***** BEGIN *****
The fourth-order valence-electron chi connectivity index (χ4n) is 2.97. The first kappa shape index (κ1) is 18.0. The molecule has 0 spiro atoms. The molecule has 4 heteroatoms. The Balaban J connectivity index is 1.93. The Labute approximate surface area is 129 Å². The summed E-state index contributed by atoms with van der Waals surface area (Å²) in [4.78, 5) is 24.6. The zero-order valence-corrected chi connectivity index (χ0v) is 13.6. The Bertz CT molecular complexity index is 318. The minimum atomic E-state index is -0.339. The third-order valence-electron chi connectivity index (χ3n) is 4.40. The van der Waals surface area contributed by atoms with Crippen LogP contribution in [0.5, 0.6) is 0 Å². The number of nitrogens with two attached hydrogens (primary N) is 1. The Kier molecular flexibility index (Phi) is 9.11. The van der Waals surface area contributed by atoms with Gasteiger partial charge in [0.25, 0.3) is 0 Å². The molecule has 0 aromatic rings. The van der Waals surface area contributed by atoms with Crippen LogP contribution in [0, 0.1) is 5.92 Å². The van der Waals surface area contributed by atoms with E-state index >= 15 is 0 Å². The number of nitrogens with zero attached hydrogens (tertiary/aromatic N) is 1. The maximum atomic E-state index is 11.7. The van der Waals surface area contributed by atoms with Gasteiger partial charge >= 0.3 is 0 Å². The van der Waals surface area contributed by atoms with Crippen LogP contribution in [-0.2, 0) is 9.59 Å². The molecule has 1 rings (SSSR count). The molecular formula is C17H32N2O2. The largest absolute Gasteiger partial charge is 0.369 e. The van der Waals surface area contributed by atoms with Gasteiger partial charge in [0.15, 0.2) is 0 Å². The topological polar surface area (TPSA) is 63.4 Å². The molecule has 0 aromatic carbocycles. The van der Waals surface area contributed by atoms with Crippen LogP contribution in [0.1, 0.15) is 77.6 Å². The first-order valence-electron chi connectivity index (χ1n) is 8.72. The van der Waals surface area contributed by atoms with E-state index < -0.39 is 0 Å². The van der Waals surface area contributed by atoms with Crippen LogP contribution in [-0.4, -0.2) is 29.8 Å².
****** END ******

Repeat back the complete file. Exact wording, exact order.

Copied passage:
The fourth-order valence-electron chi connectivity index (χ4n) is 2.97. The first kappa shape index (κ1) is 18.0. The molecule has 0 spiro atoms. The molecule has 4 heteroatoms. The Balaban J connectivity index is 1.93. The Labute approximate surface area is 129 Å². The summed E-state index contributed by atoms with van der Waals surface area (Å²) in [4.78, 5) is 24.6. The zero-order valence-corrected chi connectivity index (χ0v) is 13.6. The Bertz CT molecular complexity index is 318. The minimum atomic E-state index is -0.339. The third-order valence-electron chi connectivity index (χ3n) is 4.40. The van der Waals surface area contributed by atoms with Crippen LogP contribution in [0.5, 0.6) is 0 Å². The number of nitrogens with two attached hydrogens (primary N) is 1. The Kier molecular flexibility index (Phi) is 9.11. The van der Waals surface area contributed by atoms with Gasteiger partial charge in [0.25, 0.3) is 0 Å². The molecule has 0 aromatic rings. The van der Waals surface area contributed by atoms with Crippen LogP contribution in [0, 0.1) is 5.92 Å². The van der Waals surface area contributed by atoms with E-state index >= 15 is 0 Å². The number of nitrogens with zero attached hydrogens (tertiary/aromatic N) is 1. The maximum atomic E-state index is 11.7. The van der Waals surface area contributed by atoms with Gasteiger partial charge >= 0.3 is 0 Å². The van der Waals surface area contributed by atoms with Crippen LogP contribution in [-0.2, 0) is 9.59 Å². The molecule has 1 rings (SSSR count). The molecular formula is C17H32N2O2. The largest absolute Gasteiger partial charge is 0.369 e. The van der Waals surface area contributed by atoms with Gasteiger partial charge in [0.15, 0.2) is 0 Å². The topological polar surface area (TPSA) is 63.4 Å². The molecule has 0 aromatic carbocycles. The van der Waals surface area contributed by atoms with Crippen LogP contribution in [0.1, 0.15) is 77.6 Å². The first-order valence-electron chi connectivity index (χ1n) is 8.72. The van der Waals surface area contributed by atoms with E-state index < -0.39 is 0 Å². The van der Waals surface area contributed by atoms with Crippen LogP contribution in [-0.4, -0.2) is 29.8 Å².